The West cannot afford defeat in Ukraine: Kyiv is fighting an imperialist Russian ideology that must be seen to have lost for Europe to return to peace

Russian President Vladimir Putin talks to Defence Minister Sergei Shoigu during the military parade marking Russia's Navy Day (Mikhail Svetlov/Getty Images)


Four years before he became president in 1981, Ronald Reagan announced his Cold War policy: “We win, they lose.”  He could not have offered a better depiction of a zero-sum outcome to the conflict, in which Western success required Soviet defeat.

It is worth recalling just how radical Reagan’s statement was at the time.  The spirit of detente still ruled in 1977, two years after the joint Apollo-Soyuz mission and two years before the Soviet invasion of Afghanistan ended the thaw in superpower relations.

The engineers of detente eschewed stark zero-sum propositions in favour of mutually beneficial outcomes with the Soviets such as strategic stability, arms control agreements, and a mutual recognition of each superpower’s legitimate spheres of influence.

Sacrificing the freedom of Eastern Europe seemed a reasonable concession if it improved Soviet behavior elsewhere. Reagan’s straightforward alternative proved prescient. The Soviet Union not only lost the Cold War, it collapsed, while the United States endured as the world’s remaining superpower.

There was then and is now a profound bias among the bright sparks in the Western foreign policy establishment in favour of “win-win” compromises.

Conference papers, book publications, entire careers can be fashioned by devising various ingenious proposals to solve conflicts that may in fact be intractable. The lively intellectual repartee needed to forge compromises is much more rewarding than the blunt stubbornness required to prevail in a “win-lose” confrontation.

Civilised people everywhere prefer to solve problems through congenial compromise rather than the imposition of terms on the unwilling. While this tendency is admirable in solving disputes among allies, it is dangerous when confronted with the demands of a foreign adversary determined to win at our expense.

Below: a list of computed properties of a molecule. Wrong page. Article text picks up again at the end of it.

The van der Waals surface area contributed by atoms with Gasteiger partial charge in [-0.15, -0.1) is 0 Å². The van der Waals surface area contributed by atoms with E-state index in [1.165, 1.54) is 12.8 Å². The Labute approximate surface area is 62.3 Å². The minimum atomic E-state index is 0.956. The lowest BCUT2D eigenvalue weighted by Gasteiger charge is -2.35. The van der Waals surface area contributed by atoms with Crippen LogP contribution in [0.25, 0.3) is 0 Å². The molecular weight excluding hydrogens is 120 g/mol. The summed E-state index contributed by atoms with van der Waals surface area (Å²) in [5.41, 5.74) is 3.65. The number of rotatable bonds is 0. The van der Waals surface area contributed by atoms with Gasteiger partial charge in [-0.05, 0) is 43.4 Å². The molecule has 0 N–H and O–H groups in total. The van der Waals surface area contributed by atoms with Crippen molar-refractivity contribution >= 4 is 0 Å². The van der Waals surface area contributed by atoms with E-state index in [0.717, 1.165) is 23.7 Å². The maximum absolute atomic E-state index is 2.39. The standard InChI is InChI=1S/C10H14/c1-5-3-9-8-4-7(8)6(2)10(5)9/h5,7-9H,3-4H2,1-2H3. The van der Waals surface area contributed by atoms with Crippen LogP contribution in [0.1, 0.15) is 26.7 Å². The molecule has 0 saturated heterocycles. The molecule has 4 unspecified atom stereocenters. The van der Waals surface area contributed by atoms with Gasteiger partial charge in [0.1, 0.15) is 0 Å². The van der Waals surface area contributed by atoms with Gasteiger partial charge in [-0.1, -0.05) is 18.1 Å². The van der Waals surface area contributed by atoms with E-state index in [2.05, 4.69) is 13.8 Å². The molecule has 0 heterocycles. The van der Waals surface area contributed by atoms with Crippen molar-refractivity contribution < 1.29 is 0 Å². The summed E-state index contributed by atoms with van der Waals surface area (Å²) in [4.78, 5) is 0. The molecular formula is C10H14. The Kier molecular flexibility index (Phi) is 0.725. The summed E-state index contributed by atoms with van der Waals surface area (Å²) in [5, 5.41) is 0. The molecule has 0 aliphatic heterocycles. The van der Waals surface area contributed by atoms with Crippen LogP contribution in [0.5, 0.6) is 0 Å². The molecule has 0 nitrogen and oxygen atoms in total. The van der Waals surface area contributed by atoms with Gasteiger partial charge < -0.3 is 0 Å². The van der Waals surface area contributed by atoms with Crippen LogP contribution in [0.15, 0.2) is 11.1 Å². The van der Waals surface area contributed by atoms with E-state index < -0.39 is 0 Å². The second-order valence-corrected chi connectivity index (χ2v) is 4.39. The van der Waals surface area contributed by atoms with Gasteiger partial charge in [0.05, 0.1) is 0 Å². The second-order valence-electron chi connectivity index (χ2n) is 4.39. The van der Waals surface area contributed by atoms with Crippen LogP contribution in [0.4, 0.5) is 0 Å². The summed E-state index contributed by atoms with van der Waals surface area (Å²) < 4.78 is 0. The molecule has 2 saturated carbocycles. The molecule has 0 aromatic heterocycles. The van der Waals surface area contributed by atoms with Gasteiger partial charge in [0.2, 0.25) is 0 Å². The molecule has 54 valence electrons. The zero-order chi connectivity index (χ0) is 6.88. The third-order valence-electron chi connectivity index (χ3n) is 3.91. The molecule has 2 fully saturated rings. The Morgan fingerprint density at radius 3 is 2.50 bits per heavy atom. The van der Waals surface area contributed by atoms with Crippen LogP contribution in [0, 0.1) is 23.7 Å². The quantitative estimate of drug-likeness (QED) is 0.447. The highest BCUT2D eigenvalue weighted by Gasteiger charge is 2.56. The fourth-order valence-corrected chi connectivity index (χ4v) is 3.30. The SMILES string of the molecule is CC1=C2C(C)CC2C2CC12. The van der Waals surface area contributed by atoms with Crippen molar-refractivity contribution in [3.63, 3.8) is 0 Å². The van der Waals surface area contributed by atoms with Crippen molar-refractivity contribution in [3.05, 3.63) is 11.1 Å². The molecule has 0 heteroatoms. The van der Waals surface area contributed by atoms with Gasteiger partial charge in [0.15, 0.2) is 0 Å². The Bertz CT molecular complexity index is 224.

That a top US negotiator started her career as a social worker suggests an institutional preference for empathising with the demands of our adversaries rather than resisting them. When clever diplomatic compromises paper over irreconcilable objectives, you have only postponed the dispute, not solved it.

The 1994 nuclear deal with North Korea stands as a sorry testament to this principle. Kim Jong Il was determined to get nuclear weapons; the Clinton Administration pretended that a negotiated deal had stopped him.

Which of course brings us to Ukraine, a classic zero-sum conflict not amenable to empathetic negotiation. Either Russia subjugates Ukraine, or Kyiv retains her unfettered sovereignty. They cannot both realise their war goals.

The odd Western tactic of doling out just enough aid and weaponry to forestall Ukraine’s defeat is explicable only as part of a tacit strategy bent on preserving the chance for a negotiated compromise with Putin.

Kyiv, the Poles and the Baltic states all recognize this as a chimera: nothing but defeat will disabuse Russia of her neo-imperial fantasies. Any compromise offering up Ukrainian concessions to appease Putin will likely fuel his ambition to try again once sanctions are dropped and Russia can refit her battered forces.  Pursuit of negotiated compromise is a delusional objective when one party must lose in order to sate the appetites of its adversary.

The latest attempt at pausing the conflict in Ukraine comes courtesy of Turkish President Recif Erdogan. He proposes freezing the current front line, committing both Russia and Ukraine to mutual “non-interference”, referendums in occupied territories by 2040, Ukrainian non-alignment until 2040, and a commitment by Russia not to oppose Ukrainian membership in the EU.

Erdogan clearly hopes that excluding Ukraine from NATO for 15 years is attractive enough for Putin to accept EU membership for Kiev, and conversely that EU membership is attractive enough to Kyiv to forgo NATO, and accept that its occupied territories will remain lost until 2040 at least.

Erdogan is likely also guessing that the prospect of a major Russian offensive this summer might induce Zelenskyy to negotiate now before he loses any more territory.  However, the Turkish President’s proposed compromise is unlikely to persuade the combatants.

Putin believes he can grind the Ukrainian army down over the coming months or even years if need be. Zelenskyy will not wager his country’s survival on a “non-interference” pledge by Putin and cannot relinquish his oft-stated pledge to reclaim occupied territory and join NATO.

Can any compromise be found when competing war objectives are starkly zero-sum? At best, Erdogan’s proposal would freeze the conflict until such time as Putin is ready to renew it.

Zero-sum military conflicts are usually resolved through war. Japan’s Co-Prosperity Sphere didn’t survive Hiroshima and Nagasaki; the Red Army ended Nazi dominion over Eastern Europe.